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Starting and stopping the database - Oracle

There are plenty of companies that produce large, expensive database programs with lots of features. But if you're a small company, you don't need to spend a lot of money to get a database that suits your needs; in fact, you may not need to spend any money at all. This article introduces you to Oracle 10g XE, a free database with a friendly user interface.

TABLE OF CONTENTS:
  1. Experience the Possibilities with Oracle 10g Express Edition
  2. Starting and stopping the database
  3. Using the sample database
  4. Getting used to tables in hr
By: Jayaram Krishnaswamy
Rating: starstarstarstarstar / 26
May 23, 2006

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As you can see from a previous picture which shows the Windows services, Oracle XE starts automatically when the Window OS starts. You can also start, stop, and pause the server from the services screen.

When XE is installed, several shortcuts are also added to All Programs (in Windows XP Professional) as shown in the next picture. What you would be doing normally is start and stop from the shortcut. When you click on the Go to Database Home Page... shortcut, you will encounter the login screen shown in the next section.

Logging on as System

In the beginning you will be logging on as SYSTEM using the password that you chose in an earlier step. I hope you did save the password. Enter the credentials now. Note that there are a number of useful links which will enlarge your view of XE as well as allow you to participate in forums where you can pose your questions.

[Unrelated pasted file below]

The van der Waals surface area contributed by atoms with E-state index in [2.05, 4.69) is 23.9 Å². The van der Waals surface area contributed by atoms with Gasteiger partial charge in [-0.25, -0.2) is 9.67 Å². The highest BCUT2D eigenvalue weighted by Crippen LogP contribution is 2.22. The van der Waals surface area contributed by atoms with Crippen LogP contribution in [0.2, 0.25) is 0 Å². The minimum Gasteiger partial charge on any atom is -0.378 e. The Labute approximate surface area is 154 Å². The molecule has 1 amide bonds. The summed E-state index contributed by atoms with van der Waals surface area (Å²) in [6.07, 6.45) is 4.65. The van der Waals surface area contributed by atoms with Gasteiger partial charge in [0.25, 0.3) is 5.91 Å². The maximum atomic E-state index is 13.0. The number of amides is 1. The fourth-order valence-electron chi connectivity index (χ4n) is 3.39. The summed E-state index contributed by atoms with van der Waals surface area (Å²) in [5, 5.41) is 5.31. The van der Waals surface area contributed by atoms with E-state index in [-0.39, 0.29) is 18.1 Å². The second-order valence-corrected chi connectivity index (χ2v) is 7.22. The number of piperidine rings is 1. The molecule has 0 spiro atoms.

Now with these credentials entered you will get to the next screen, which shows you a pretty neat, tidy and well organized UI. Now there are four main areas that you should know about. These are Administration, SQL, Object Browser, and Utilities. Each of these is a node with several child nodes which you will access. 

Clicking on the Administration Icon on the down arrow marked 2 pops up other menu drop-downs from which you may access the particular drop-down menu. This interface is very convenient for accessing the specific area in which you are interested. You don't have the Microsoft Menu style, but still this is as good as the menu system you may be very familiar with from other software.

On the other hand, if you click on the icon at the position marked 1, you will find the following screen.

The Object Browser gives you access to all the database objects, such as tables, views, functions, and so on as shown in the next picture.

The SQL icon gives you access to the SQL Commands, SQL Scripts, and the Query Builder.

Of course, you cannot do without utilities, and this next screen gives access to the various utilities.



 
 
>>> More Oracle Articles          >>> More By Jayaram Krishnaswamy
 

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